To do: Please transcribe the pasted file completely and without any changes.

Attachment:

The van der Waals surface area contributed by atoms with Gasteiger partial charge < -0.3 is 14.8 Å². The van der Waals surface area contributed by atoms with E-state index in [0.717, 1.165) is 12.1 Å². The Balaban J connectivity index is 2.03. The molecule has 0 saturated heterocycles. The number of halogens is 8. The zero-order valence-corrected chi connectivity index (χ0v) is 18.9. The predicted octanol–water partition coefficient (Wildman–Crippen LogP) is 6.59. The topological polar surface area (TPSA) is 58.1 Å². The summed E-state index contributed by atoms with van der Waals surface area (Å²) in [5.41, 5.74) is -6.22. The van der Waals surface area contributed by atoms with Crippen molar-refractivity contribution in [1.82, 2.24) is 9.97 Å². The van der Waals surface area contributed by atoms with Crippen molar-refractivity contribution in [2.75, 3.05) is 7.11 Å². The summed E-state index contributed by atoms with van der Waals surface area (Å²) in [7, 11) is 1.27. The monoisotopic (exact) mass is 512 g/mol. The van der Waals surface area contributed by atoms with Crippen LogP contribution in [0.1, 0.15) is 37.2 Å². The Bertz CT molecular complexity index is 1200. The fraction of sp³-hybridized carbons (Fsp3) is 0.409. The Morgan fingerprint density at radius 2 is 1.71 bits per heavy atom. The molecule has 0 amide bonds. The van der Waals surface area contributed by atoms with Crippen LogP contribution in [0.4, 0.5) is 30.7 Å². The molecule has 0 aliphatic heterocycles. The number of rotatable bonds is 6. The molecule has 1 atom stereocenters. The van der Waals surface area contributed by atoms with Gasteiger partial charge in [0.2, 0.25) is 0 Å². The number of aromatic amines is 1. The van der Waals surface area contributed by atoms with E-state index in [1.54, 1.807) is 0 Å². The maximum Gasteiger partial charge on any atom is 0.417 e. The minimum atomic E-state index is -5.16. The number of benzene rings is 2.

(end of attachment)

The van der Waals surface area contributed by atoms with Gasteiger partial charge < -0.3 is 14.8 Å². The van der Waals surface area contributed by atoms with E-state index in [0.717, 1.165) is 12.1 Å². The Balaban J connectivity index is 2.03. The molecule has 0 saturated heterocycles. The number of halogens is 8. The zero-order valence-corrected chi connectivity index (χ0v) is 18.9. The predicted octanol–water partition coefficient (Wildman–Crippen LogP) is 6.59. The topological polar surface area (TPSA) is 58.1 Å². The summed E-state index contributed by atoms with van der Waals surface area (Å²) in [5.41, 5.74) is -6.22. The van der Waals surface area contributed by atoms with Crippen molar-refractivity contribution in [1.82, 2.24) is 9.97 Å². The van der Waals surface area contributed by atoms with Crippen molar-refractivity contribution in [2.75, 3.05) is 7.11 Å². The summed E-state index contributed by atoms with van der Waals surface area (Å²) in [7, 11) is 1.27. The monoisotopic (exact) mass is 512 g/mol. The van der Waals surface area contributed by atoms with Crippen LogP contribution in [0.1, 0.15) is 37.2 Å². The Bertz CT molecular complexity index is 1200. The fraction of sp³-hybridized carbons (Fsp3) is 0.409. The Morgan fingerprint density at radius 2 is 1.71 bits per heavy atom. The molecule has 0 amide bonds. The van der Waals surface area contributed by atoms with Crippen LogP contribution in [0.4, 0.5) is 30.7 Å². The molecule has 0 aliphatic heterocycles. The number of rotatable bonds is 6. The molecule has 1 atom stereocenters. The van der Waals surface area contributed by atoms with Gasteiger partial charge in [0.2, 0.25) is 0 Å². The number of aromatic amines is 1. The van der Waals surface area contributed by atoms with E-state index in [1.54, 1.807) is 0 Å². The maximum Gasteiger partial charge on any atom is 0.417 e. The minimum atomic E-state index is -5.16. The number of benzene rings is 2.